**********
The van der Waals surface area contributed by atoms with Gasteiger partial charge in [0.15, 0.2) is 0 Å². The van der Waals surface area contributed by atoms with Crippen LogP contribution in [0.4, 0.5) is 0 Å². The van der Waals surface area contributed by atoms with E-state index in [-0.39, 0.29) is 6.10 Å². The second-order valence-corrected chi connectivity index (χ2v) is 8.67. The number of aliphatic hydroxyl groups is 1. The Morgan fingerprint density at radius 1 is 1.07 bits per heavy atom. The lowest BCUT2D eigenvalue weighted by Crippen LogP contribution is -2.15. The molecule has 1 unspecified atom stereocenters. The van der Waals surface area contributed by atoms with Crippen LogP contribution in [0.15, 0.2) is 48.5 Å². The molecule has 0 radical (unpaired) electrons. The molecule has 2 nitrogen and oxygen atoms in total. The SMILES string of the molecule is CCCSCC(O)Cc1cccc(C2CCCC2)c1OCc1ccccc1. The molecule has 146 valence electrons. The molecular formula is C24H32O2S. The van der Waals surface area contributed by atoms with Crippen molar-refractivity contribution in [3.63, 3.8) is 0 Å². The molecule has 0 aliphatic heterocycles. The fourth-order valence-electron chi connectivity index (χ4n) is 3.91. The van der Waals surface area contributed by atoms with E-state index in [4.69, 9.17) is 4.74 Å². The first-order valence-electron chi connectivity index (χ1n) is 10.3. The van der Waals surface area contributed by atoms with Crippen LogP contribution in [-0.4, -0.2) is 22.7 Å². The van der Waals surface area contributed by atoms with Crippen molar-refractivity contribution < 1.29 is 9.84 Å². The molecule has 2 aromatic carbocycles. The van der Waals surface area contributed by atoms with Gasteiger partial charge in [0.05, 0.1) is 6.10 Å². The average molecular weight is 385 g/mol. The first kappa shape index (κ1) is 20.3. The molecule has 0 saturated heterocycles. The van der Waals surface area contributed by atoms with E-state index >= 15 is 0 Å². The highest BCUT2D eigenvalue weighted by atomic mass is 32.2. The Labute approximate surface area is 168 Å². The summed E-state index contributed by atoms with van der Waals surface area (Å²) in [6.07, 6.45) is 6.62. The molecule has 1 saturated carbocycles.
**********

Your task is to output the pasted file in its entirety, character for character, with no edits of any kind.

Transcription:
The van der Waals surface area contributed by atoms with Gasteiger partial charge in [0.15, 0.2) is 0 Å². The van der Waals surface area contributed by atoms with Crippen LogP contribution in [0.4, 0.5) is 0 Å². The van der Waals surface area contributed by atoms with E-state index in [-0.39, 0.29) is 6.10 Å². The second-order valence-corrected chi connectivity index (χ2v) is 8.67. The number of aliphatic hydroxyl groups is 1. The Morgan fingerprint density at radius 1 is 1.07 bits per heavy atom. The lowest BCUT2D eigenvalue weighted by Crippen LogP contribution is -2.15. The molecule has 1 unspecified atom stereocenters. The van der Waals surface area contributed by atoms with Crippen LogP contribution in [0.15, 0.2) is 48.5 Å². The molecule has 0 radical (unpaired) electrons. The molecule has 2 nitrogen and oxygen atoms in total. The SMILES string of the molecule is CCCSCC(O)Cc1cccc(C2CCCC2)c1OCc1ccccc1. The molecule has 146 valence electrons. The molecular formula is C24H32O2S. The van der Waals surface area contributed by atoms with Crippen molar-refractivity contribution in [3.63, 3.8) is 0 Å². The molecule has 0 aliphatic heterocycles. The fourth-order valence-electron chi connectivity index (χ4n) is 3.91. The van der Waals surface area contributed by atoms with E-state index in [4.69, 9.17) is 4.74 Å². The first-order valence-electron chi connectivity index (χ1n) is 10.3. The van der Waals surface area contributed by atoms with Crippen LogP contribution in [-0.4, -0.2) is 22.7 Å². The van der Waals surface area contributed by atoms with Crippen molar-refractivity contribution < 1.29 is 9.84 Å². The molecule has 2 aromatic carbocycles. The van der Waals surface area contributed by atoms with Gasteiger partial charge in [0.05, 0.1) is 6.10 Å². The average molecular weight is 385 g/mol. The first kappa shape index (κ1) is 20.3. The molecule has 0 saturated heterocycles. The van der Waals surface area contributed by atoms with E-state index >= 15 is 0 Å². The highest BCUT2D eigenvalue weighted by atomic mass is 32.2. The Labute approximate surface area is 168 Å². The summed E-state index contributed by atoms with van der Waals surface area (Å²) in [6.07, 6.45) is 6.62. The molecule has 1 saturated carbocycles.